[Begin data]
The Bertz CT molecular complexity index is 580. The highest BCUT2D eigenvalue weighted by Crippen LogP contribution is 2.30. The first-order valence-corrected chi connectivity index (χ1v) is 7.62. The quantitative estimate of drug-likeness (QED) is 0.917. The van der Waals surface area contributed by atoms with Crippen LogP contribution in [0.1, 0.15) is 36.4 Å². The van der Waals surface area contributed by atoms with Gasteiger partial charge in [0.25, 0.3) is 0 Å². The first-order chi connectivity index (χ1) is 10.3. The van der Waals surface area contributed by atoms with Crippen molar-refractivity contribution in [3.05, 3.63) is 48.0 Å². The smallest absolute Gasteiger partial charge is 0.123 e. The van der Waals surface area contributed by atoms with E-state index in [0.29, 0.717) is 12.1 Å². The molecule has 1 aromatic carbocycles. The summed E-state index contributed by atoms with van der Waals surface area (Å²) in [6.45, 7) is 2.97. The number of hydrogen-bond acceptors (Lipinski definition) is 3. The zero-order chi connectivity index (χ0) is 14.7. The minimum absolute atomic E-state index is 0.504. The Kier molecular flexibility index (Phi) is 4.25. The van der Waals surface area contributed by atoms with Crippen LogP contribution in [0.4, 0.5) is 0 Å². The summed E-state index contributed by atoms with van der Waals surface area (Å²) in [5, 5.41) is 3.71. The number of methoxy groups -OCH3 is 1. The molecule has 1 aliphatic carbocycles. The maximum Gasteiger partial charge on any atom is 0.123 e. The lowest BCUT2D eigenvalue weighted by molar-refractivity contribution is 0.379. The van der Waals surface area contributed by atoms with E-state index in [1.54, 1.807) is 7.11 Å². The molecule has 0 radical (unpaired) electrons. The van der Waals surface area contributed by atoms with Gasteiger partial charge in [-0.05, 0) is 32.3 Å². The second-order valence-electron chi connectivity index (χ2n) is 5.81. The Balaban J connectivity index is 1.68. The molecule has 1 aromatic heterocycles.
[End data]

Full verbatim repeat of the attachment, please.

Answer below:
The Bertz CT molecular complexity index is 580. The highest BCUT2D eigenvalue weighted by Crippen LogP contribution is 2.30. The first-order valence-corrected chi connectivity index (χ1v) is 7.62. The quantitative estimate of drug-likeness (QED) is 0.917. The van der Waals surface area contributed by atoms with Crippen LogP contribution in [0.1, 0.15) is 36.4 Å². The van der Waals surface area contributed by atoms with Gasteiger partial charge in [0.25, 0.3) is 0 Å². The first-order chi connectivity index (χ1) is 10.3. The van der Waals surface area contributed by atoms with Crippen molar-refractivity contribution in [3.05, 3.63) is 48.0 Å². The smallest absolute Gasteiger partial charge is 0.123 e. The van der Waals surface area contributed by atoms with E-state index in [0.29, 0.717) is 12.1 Å². The molecule has 1 aromatic carbocycles. The summed E-state index contributed by atoms with van der Waals surface area (Å²) in [6.45, 7) is 2.97. The number of hydrogen-bond acceptors (Lipinski definition) is 3. The zero-order chi connectivity index (χ0) is 14.7. The minimum absolute atomic E-state index is 0.504. The Kier molecular flexibility index (Phi) is 4.25. The van der Waals surface area contributed by atoms with Crippen LogP contribution in [0.4, 0.5) is 0 Å². The summed E-state index contributed by atoms with van der Waals surface area (Å²) in [5, 5.41) is 3.71. The number of methoxy groups -OCH3 is 1. The molecule has 1 aliphatic carbocycles. The maximum Gasteiger partial charge on any atom is 0.123 e. The lowest BCUT2D eigenvalue weighted by molar-refractivity contribution is 0.379. The van der Waals surface area contributed by atoms with E-state index in [1.54, 1.807) is 7.11 Å². The molecule has 0 radical (unpaired) electrons. The van der Waals surface area contributed by atoms with Gasteiger partial charge in [-0.05, 0) is 32.3 Å². The second-order valence-electron chi connectivity index (χ2n) is 5.81. The Balaban J connectivity index is 1.68. The molecule has 1 aromatic heterocycles.